Hours after being blasted by lawmakers on all fronts for putting off a vote on a Hurricane recovery bill that would have sent $60 billion to New York and New Jersey, House Speaker John Boehner told fellow Republican Peter King (NY) that a vote on a $9 billion package would be held Friday, January 4th. A second vote on the remaining $51 billion would be held January 15th, after a new Congress is sworn in.
Previously, King had called the postponement a “cruel knife in the back to our region” and added: "This has been a betrayal of trust. We were told at every stage that this was definitely going on. It is inexcusable. It is wrong. It is unprecedented in this country for the United States Congress to walk away from a natural disaster." Similar sentiments were offered by virtually all lawmakers who represent areas slammed by Superstorm Sandy including Congressman Gregory Meeks who called the Boehner move, “deplorable,” and added, “ maybe if Speaker Boehner would walk the Rockaways he would understand the level of devastation and the need for relief.” Wave efforts to reach Congressman Bob Turner, who is retiring, were unsuccessful.
A large part of the frustration and anger stemmed from the fact that a vote on the relief bill had already been stalled. As New Jersey Governor Chris Christie noted, it took ten days for Congress to send aid to Hurricane Katrina victims in 2005. Now, he said, “It’s 66 days and counting. Shame on you, Congress.”
The vote in the House was expected to go forward after the Senate had approved the spending bill for $60.4 billion on December 28th. By postponing the vote, Boehner also cast some doubt on the timing of its eventual approval. A new Congress can revisit and renegotiate items in the bill, potentially creating additional delays. New York Senator Chuck Schumer and others, however, made statements suggesting the bill would be fasttracked and quickly approved partly because of the uproar over this postponement.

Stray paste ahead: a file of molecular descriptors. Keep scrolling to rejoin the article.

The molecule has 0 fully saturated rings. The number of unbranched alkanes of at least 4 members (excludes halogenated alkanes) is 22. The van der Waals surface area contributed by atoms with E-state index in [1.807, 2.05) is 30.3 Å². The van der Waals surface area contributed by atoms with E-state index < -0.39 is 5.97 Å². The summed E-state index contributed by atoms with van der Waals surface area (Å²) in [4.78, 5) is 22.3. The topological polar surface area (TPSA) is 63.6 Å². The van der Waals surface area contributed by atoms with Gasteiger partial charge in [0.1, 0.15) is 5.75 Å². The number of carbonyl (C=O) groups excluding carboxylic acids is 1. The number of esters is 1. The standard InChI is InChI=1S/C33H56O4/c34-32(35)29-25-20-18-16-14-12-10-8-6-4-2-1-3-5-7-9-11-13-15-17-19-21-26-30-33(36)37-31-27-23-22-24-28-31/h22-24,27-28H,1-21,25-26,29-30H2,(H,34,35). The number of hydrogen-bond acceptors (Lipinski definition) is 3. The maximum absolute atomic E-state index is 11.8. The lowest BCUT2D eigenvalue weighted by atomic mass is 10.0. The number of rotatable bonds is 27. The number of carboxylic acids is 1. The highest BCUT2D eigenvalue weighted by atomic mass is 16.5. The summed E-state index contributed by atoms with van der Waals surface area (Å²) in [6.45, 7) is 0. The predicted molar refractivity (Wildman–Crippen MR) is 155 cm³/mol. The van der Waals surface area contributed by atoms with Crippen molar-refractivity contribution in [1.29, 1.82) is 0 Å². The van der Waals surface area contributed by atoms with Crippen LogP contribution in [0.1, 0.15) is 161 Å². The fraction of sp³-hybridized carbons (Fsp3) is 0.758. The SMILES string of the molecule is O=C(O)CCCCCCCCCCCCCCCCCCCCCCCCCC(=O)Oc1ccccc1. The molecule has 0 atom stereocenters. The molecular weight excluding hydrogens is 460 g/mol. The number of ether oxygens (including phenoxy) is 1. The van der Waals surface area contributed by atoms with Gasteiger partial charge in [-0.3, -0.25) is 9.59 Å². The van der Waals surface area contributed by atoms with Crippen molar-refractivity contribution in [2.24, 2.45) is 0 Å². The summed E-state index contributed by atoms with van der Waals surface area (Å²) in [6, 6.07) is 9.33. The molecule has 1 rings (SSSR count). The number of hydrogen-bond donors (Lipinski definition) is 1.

The $9 billion vote is for the national flood insurance program. The remaining $51 billion addresses a variety of needs including infrastructure, though the amount falls short of the losses suffered across ravaged areas. Governors Cuomo and Christy have put losses at more than $70 billion.
Shelving the vote was a fitting end for the 112th Congress which many have called the least productive in history. According to published reports, this Congress passed 219 bills that were signed into law. By comparison, the 111th passed 383 and the 110th passed 460.
The outcry over Boehner’s postponement garnered as much media attention as the postponement itself. Rep. King, was unrestrained and lambasted his own party, “These Republicans have no problem finding New York when they’re out raising millions of dollars. They’re in New York all the time filling their pockets with money from New Yorkers. I’m saying right now, anyone from New York or New Jersey who contributes one penny to Congressional Republicans is out of their minds. Because what they did last night was put a knife in the back of New Yorkers and New Jerseyans. It was an absolute disgrace.” After Darryl Issa, Republican House member from California suggested the bill was full of pork and issued support for Boehner’s punt, New York’s U.S. Senator Kirsten Gillebrand fired back: “He should come to the Rockaways and tell families trying to rebuild their homes that this money is pork. But neither Speaker Boehner or Rep. Issa have the dignity nor the guts to do it.”
The announcement by Boehner that a vote for $9 billion would be held on Friday seemed to quell much of the tumult.